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Re: Flamel and his open-secret-recipe for the Philosopher's Stone.

Here's a quote from chapter 61:

His strongest road to life is the Philosopher’s Stone, which Flamel assures me that not even Voldemort could create on his own

And yet, the recipe is openly available for everyone to see. If anyone could reproduce the stone from the recipe, it would be the very intelligent, rational(and very interested in immortality) Voldemort.

So, how do we reconcile these two facts?

One option is, of course, the published, known recipe is a fake. The stone is real but Flamel lied to everyone about the recipe. That's certainly a plausible - if boring - explanation of the facts. The other plausible explanation is as Harry says - maybe the stone is a fake. Maybe Flamel is immortal because of Horcruxes and he invented the stone as a way to keep people off the trail of his phylacteries. Maybe Flamel isn't immortal at all, maybe he pulls of a Batman Begins Ra's Al Ghul style of immortality. Any of a dozen options is possible.

However, if we take things at face value, I think we can end up with a more interesting conclusion - I think this might be our first piece of evidence(it's not very good evidence, but evidence nonetheless) that the Interdict of Merlin is an actual, real magical effect, rather than just a cultural thing or a legend. The reason people can't reproduce the stone is because the Interdict obscures some part of the recipe.

I guess this is testable - do we know if Flamel had any apprentices to whom he tried to personally explain how to make the Stone?


What it reminds me the most of is Harry's discussion with Hermione about the need for heroic responsibility - about always shouldering the responsibility for any final outcome of events, instead of thinking that your job is done when you, say, go to Professor McGonagall and tell her to do something about it.

My guess(though I wouldn't assign a very high probability to this) is that it will be uttered by Harry while he's away from anyone he considers to be sane or responsible(like, say, Quirrell) and he fails to prevent something tragic from happening. A more specific hypothesis: Quirrell's identity is revealed by him doing something unspeakably evil and Harry blames himself for not piercing the disguise earlier.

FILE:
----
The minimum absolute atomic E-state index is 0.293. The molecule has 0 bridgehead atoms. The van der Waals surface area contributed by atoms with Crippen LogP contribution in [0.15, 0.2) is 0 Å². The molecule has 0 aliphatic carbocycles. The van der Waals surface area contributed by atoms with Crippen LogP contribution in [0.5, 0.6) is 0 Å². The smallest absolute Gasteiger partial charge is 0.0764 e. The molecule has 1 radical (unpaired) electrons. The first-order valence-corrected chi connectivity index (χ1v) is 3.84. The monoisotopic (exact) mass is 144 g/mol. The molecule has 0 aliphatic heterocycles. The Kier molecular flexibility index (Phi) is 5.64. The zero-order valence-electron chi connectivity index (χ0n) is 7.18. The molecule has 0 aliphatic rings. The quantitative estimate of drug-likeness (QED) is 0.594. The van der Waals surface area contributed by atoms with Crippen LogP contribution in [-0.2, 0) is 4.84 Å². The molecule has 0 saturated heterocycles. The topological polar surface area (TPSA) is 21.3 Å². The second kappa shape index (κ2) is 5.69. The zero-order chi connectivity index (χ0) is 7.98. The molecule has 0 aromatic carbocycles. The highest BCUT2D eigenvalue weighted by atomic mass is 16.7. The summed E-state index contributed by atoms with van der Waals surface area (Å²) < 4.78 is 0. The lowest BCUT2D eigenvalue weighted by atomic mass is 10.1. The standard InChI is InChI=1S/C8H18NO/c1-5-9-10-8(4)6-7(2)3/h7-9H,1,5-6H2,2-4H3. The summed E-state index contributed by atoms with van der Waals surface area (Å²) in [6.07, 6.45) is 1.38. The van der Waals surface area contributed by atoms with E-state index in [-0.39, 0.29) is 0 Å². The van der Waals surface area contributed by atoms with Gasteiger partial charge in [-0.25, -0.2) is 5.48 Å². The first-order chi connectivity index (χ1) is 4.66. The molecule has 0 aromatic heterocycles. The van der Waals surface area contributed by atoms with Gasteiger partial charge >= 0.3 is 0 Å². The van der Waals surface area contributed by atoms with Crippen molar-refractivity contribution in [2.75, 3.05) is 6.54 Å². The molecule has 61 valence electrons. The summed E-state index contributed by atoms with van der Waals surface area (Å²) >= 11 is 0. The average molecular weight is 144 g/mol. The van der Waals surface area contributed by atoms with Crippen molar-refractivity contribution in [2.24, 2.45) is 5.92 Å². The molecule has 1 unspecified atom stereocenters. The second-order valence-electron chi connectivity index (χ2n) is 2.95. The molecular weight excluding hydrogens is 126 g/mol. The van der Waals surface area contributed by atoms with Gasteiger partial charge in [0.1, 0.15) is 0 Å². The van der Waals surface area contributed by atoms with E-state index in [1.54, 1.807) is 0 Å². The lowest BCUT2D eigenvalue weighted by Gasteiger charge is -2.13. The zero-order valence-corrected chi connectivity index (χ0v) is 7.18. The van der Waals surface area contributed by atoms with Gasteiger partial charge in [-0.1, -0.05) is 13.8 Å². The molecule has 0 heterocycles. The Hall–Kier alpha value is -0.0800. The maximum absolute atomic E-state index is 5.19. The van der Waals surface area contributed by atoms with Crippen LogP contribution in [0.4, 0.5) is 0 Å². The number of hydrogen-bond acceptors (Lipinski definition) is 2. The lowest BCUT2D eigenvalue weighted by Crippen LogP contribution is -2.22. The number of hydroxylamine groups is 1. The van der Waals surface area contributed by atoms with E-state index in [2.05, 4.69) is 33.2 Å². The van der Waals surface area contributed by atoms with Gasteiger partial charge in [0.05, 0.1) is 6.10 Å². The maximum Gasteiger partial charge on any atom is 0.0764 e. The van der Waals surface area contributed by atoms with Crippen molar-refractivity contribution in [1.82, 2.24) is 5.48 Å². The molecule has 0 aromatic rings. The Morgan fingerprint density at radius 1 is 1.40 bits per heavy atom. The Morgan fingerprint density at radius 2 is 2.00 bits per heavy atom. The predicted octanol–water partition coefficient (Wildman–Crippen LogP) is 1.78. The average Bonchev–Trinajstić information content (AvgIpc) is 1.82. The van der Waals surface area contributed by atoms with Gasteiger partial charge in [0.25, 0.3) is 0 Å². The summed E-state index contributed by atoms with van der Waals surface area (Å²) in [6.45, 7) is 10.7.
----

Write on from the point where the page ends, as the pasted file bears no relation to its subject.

Deleted. I just noticed that a similar example has been posted.

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I'm curious now...

We know that Obliviation doesn't erase everything - it erases memories but not every effect of the experience it erases. We've even seen it in story - Rianne Felthorne felt sad when looking at her "found" ruby. McGonnagall also hypothesized that Harry might have been abused(or otherwise experienced something awful) and then Obliviated.

Either way, I'm curious how this effect would interact with something like this.

If Harry told you the secret of the True Patronus(and you weren't the sort of person who could kill Dementors with that knowledge) and you Obliviated yourself, would that be enough to restore the capacity to use an animal Patronus?


True, using copies to achieve that kind of power doesn't seem to make much sense - the law even says that you can get as much... let's call it "work" out of the ingredient as was "invested". It's true that there isn't much of an investment of resources in copies.

So, forget the copies, let's use the originals.

For example, could you take Einstein's original notes/notebooks(copying them beforehand, of course, so that you don't lose information), liquefy them into a Scientific Breakthrough Potion and use that Potion to quickly figure another brilliant breakthrough? That's the kind of thing I'm wondering about.